A very frequent requirement in a database, especially in an OLTP system is to be able to capture the identity and values of the last inserted record in a table so that we can use it to populate the foreign key in a child table and any other tables that require it.
It is easy enough to capture the last inserted identity if we are only dealing one record at a time using
@@IDENTITY, but what happens when we need to do batch inserts? Well, the old way of doing things would mean you had the following options:
- Execute a loop (either a cursor or a WHILE statement), and for each iteration we’d write a record in each of the child tables
- You’d have to select the same data twice, once to insert the audit records and once to update the data
- You’d rely on a trigger to write to the audit table
Well that should now not be necessary as using the OUTPUT clause we can capture all the data we’ve inserted, updated or deleted in a temporary area for use later on, or say in an auditing scenario, we can output the data directly to the auditing table. More importantly we can use that data in a set based transaction instead of row based. The advantages here are obvious.
Amazon Link: Sams Teach Yourself Microsoft SQL Server T-SQL in 10 Minutes
Continue reading “OUTPUT clause – the SQL developers panacea.”
After some prompting, I decided it was about time I posted the solution to my initial post on the subject of metadata driven SSIS.
If you have read part one of this series (or other posts related to replication and sql agent), it will come as no surprise to you to know that I am a big proponent of metadata driven control in SQL Server. Whilst more complex to code, it is infinately easier to manage across environments.
I will add further explanations to this package at a later date, but for now, here is the solution and a very brief summary of what it does.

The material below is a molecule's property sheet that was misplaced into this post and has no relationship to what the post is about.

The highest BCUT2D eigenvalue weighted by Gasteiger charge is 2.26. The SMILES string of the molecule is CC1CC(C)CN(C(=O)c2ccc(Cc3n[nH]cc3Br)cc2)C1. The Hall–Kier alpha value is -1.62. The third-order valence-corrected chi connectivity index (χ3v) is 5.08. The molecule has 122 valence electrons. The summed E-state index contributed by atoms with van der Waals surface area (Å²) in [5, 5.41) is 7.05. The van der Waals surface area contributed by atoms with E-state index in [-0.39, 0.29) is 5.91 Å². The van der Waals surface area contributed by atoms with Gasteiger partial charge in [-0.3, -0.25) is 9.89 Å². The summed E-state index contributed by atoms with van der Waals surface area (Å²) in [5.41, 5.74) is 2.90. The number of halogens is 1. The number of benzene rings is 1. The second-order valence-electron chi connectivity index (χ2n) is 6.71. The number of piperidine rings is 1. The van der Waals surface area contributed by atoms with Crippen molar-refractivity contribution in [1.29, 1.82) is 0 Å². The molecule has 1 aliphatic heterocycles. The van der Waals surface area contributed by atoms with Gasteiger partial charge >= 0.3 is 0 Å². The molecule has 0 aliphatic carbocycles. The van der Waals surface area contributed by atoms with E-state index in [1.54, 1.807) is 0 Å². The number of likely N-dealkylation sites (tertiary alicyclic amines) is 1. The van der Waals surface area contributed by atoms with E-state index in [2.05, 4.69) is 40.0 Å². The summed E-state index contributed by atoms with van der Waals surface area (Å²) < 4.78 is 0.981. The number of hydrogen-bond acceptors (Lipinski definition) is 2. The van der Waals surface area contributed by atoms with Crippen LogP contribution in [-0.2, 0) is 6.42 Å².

Amazon Link: Business Metadata: Capturing Enterprise Knowledge
Continue reading “SSIS ETL Control (Part 2)”
I can’t stress enough the importance of designing the framework for your ETL prior to getting stuck in with individual packages.
I bring this up, because I have seen that look of dread on a developers face (including my own) when they are about to deploy a package to the live environment and aren’t too sure what gremlins are hiding in the live environment that don’t exist in development. Not only this, with the proliferation of SSIS packages across the corporation, it can become extremely difficult to figure out and manage the process flow across all your servers.
It is for this reason, that I am a big fan of metadata controlled ETL. And I’m not just referring to a configuration table set up as part of an SSIS package, I’m talking about modelling a set of tables within a control database that can hold all the data that a package might need to run. I’m also talking about a generic parent package that can use this meta data to control the execution of any packages defined within the tables.
Amazon Link: The Data Warehouse ETL Toolkit: Practical Techniques for Extracting, Cleaning, Conforming, and Delivering Data
Continue reading “SSIS ETL Control (Part 1)”
From time to time these days I have to put my DBA hat back on and review database schema designed by those whose focus is on application development. What I often find is that attempts to improve performance through indexing have been done in vain as the query optimizer either doesn’t use them enough to merit their creation or they have been created on the wrong columns.
Frequently, optimisation is referred to as a dark art, but here I am going to attempt to give some basic pointers to help enighten the novice database designer…
Amazon Link: High Performance SQL Server DBA: Tuning & Optimization Secrets: Tuning and Optimization Secrets (IT In-Focus)
Continue reading “Indexing for Dummies”